Microsoft working on making its HoloLens AR headset dramatically better
No, it is not the new HoloLens. It is just a prototype display with an 80 degrees wide field of view in an “eyeglasses-like” setting. And on the next picture is the same prototype displaying an augmented image.
Microsoft’s AR headset HoloLens is still available for developers only, and there are no signs that the situation could change in the foreseeable future. But it seems that the company has not given up the idea of making its augmented reality gizmo more consumer-friendly. In fact, it is working on improvements that may open the path to a next-generation HoloLens – one that's more compact and delivers dramatically improved visuals.
What's wrong with Microsoft’s current HoloLens model? Well, pricing and availability aside, it is still quite bulky, no matter how cool it looks in demos, when it puts digital objects in the real world before your eyes. And no less importantly, it has a relatively narrow field of view – 30 by 17 degrees. To give you a rough idea of what this means, it is like having a screen 6 inches wide by 3.4 inches tall at a distance of 12 inches away from your face – that's the visual area HoloLens can currently cover.
In a recently published paper – linked at the bottom and loaded with technical details – Microsoft's research team outlines the technology behind its latest prototypes in the field of augmented reality and what they improve upon. Among the most notable advancements is the development of displays with an 80 degrees wide field of view. At the same time, these are small enough to fit in regular eyeglasses. The document mentioned above also describes features that would enable users to see the augmented images properly even if they wear prescription glasses.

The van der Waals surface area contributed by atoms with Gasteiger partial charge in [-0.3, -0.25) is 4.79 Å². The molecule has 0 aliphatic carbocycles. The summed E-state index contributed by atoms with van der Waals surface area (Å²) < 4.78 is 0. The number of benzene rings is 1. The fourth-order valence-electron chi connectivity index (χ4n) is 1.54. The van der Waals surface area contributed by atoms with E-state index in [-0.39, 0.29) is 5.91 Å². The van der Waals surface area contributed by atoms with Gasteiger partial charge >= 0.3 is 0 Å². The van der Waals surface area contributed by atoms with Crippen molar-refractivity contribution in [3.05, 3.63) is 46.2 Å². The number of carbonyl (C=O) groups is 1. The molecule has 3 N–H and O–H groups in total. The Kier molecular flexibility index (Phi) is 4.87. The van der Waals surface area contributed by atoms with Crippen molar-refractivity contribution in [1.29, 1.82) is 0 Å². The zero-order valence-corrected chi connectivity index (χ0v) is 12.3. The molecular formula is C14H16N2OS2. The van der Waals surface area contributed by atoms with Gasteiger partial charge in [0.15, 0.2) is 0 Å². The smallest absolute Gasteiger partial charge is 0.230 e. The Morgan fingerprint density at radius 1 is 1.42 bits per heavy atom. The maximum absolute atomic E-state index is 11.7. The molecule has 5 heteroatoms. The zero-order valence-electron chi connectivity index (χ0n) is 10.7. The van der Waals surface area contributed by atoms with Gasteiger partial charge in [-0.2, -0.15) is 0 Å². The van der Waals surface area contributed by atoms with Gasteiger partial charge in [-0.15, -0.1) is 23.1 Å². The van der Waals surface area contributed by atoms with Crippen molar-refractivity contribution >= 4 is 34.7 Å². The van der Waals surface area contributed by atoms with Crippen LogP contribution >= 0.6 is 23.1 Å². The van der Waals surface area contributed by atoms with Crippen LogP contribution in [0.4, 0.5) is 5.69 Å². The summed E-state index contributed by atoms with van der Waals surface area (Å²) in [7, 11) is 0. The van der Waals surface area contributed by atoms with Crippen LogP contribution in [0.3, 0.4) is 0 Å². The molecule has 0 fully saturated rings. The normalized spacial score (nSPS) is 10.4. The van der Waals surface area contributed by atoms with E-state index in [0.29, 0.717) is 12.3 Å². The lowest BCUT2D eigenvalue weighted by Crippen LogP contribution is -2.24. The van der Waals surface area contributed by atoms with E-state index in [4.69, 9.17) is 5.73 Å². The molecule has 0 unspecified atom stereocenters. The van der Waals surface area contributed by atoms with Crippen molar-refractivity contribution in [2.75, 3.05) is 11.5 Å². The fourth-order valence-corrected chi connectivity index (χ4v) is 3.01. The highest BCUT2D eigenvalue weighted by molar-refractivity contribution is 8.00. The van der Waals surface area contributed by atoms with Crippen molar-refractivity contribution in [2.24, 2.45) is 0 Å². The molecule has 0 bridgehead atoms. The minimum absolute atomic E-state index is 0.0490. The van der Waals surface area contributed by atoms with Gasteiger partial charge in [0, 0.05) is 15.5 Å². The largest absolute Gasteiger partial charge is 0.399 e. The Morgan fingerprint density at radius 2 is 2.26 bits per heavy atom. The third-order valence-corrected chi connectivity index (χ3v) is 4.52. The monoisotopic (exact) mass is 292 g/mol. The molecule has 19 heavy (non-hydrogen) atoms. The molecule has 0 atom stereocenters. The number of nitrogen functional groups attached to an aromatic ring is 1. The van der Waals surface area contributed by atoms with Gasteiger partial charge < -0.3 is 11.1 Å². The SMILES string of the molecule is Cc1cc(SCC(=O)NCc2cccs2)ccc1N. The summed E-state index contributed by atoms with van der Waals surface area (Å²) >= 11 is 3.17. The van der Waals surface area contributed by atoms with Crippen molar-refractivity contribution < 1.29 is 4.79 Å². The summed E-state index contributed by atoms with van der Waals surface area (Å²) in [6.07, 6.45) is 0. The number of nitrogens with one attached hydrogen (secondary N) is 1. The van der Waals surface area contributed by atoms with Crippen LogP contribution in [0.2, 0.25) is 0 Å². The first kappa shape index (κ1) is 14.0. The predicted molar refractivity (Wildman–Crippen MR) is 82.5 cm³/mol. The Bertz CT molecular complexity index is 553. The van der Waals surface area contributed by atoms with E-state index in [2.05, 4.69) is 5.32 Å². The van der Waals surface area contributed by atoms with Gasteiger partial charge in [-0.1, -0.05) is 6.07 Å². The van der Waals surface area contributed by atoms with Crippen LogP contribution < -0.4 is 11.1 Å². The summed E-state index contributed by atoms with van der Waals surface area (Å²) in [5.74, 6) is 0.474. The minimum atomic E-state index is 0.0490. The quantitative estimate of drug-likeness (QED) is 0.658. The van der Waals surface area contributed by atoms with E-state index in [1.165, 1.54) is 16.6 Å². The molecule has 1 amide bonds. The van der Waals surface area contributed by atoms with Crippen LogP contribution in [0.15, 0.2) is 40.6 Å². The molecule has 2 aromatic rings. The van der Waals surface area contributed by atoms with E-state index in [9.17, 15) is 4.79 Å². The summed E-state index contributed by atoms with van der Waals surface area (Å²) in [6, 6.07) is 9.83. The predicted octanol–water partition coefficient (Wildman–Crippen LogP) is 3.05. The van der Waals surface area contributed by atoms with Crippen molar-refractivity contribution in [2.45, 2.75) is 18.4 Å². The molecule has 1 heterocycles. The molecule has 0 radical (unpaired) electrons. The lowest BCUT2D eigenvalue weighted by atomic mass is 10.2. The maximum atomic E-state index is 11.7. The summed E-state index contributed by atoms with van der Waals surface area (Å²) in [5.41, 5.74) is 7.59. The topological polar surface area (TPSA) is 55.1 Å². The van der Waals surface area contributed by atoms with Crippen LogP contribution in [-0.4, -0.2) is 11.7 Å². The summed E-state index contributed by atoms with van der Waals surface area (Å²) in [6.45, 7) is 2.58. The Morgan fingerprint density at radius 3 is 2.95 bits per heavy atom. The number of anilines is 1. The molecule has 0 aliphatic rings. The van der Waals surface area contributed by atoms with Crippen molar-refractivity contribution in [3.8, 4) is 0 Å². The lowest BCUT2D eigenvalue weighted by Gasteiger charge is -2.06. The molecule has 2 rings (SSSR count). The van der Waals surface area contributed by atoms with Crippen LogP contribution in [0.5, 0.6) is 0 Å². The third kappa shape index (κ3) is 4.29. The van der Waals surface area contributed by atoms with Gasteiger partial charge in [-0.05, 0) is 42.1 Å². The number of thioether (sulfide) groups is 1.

Alas, these are just some early research prototypes we are talking about. As Microsoft points out, there is still a lot of work to be done, and there are many technical challenges to be met before the prototypes could integrate all features into a single stand-alone AR headset. For example, a practical device would require better integration of eye tracking, the company says. Interestingly, this is exactly where one of the recent Microsoft patents seems to fit well.
As a reminder, last December, the software giant filed a patent application offering a straightforward and presumably cheap method for eye tracking based on a capacitive technology – a solution that also looks applicable to wearable AR devices. Earlier in 2016, Microsoft made its AR headset HoloLens available for developers outside North America allowing more engineers to experiment with the device and to search for possible applications.